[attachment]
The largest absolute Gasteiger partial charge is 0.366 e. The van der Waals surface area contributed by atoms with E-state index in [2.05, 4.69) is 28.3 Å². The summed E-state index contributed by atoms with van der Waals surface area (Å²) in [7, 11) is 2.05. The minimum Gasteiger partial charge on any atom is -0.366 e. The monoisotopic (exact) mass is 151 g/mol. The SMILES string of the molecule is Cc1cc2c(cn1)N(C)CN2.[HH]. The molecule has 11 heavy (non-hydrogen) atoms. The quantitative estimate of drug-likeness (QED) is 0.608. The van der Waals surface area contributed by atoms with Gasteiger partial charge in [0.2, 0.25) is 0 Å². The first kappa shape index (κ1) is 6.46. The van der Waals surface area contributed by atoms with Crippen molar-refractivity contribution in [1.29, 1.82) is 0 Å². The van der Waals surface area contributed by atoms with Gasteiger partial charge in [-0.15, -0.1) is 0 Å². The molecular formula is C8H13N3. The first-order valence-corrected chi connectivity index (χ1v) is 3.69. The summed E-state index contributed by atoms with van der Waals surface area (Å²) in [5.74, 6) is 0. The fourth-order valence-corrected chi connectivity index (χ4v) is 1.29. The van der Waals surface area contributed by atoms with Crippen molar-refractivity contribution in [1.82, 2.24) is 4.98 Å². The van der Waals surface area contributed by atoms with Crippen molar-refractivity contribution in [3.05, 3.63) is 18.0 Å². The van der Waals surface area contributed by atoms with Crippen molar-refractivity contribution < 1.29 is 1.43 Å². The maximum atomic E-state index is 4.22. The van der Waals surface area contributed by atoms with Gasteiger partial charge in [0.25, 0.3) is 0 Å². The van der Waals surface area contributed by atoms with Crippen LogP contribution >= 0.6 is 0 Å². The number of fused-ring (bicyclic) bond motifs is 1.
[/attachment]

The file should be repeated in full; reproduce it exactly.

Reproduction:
The largest absolute Gasteiger partial charge is 0.366 e. The van der Waals surface area contributed by atoms with E-state index in [2.05, 4.69) is 28.3 Å². The summed E-state index contributed by atoms with van der Waals surface area (Å²) in [7, 11) is 2.05. The minimum Gasteiger partial charge on any atom is -0.366 e. The monoisotopic (exact) mass is 151 g/mol. The SMILES string of the molecule is Cc1cc2c(cn1)N(C)CN2.[HH]. The molecule has 11 heavy (non-hydrogen) atoms. The quantitative estimate of drug-likeness (QED) is 0.608. The van der Waals surface area contributed by atoms with Gasteiger partial charge in [0.2, 0.25) is 0 Å². The first kappa shape index (κ1) is 6.46. The van der Waals surface area contributed by atoms with Crippen molar-refractivity contribution in [1.29, 1.82) is 0 Å². The van der Waals surface area contributed by atoms with Gasteiger partial charge in [-0.15, -0.1) is 0 Å². The molecular formula is C8H13N3. The first-order valence-corrected chi connectivity index (χ1v) is 3.69. The summed E-state index contributed by atoms with van der Waals surface area (Å²) in [5.74, 6) is 0. The fourth-order valence-corrected chi connectivity index (χ4v) is 1.29. The van der Waals surface area contributed by atoms with Crippen molar-refractivity contribution in [1.82, 2.24) is 4.98 Å². The van der Waals surface area contributed by atoms with Crippen molar-refractivity contribution in [3.05, 3.63) is 18.0 Å². The van der Waals surface area contributed by atoms with Crippen molar-refractivity contribution < 1.29 is 1.43 Å². The maximum atomic E-state index is 4.22. The van der Waals surface area contributed by atoms with Gasteiger partial charge in [0.25, 0.3) is 0 Å². The van der Waals surface area contributed by atoms with Crippen LogP contribution >= 0.6 is 0 Å². The number of fused-ring (bicyclic) bond motifs is 1.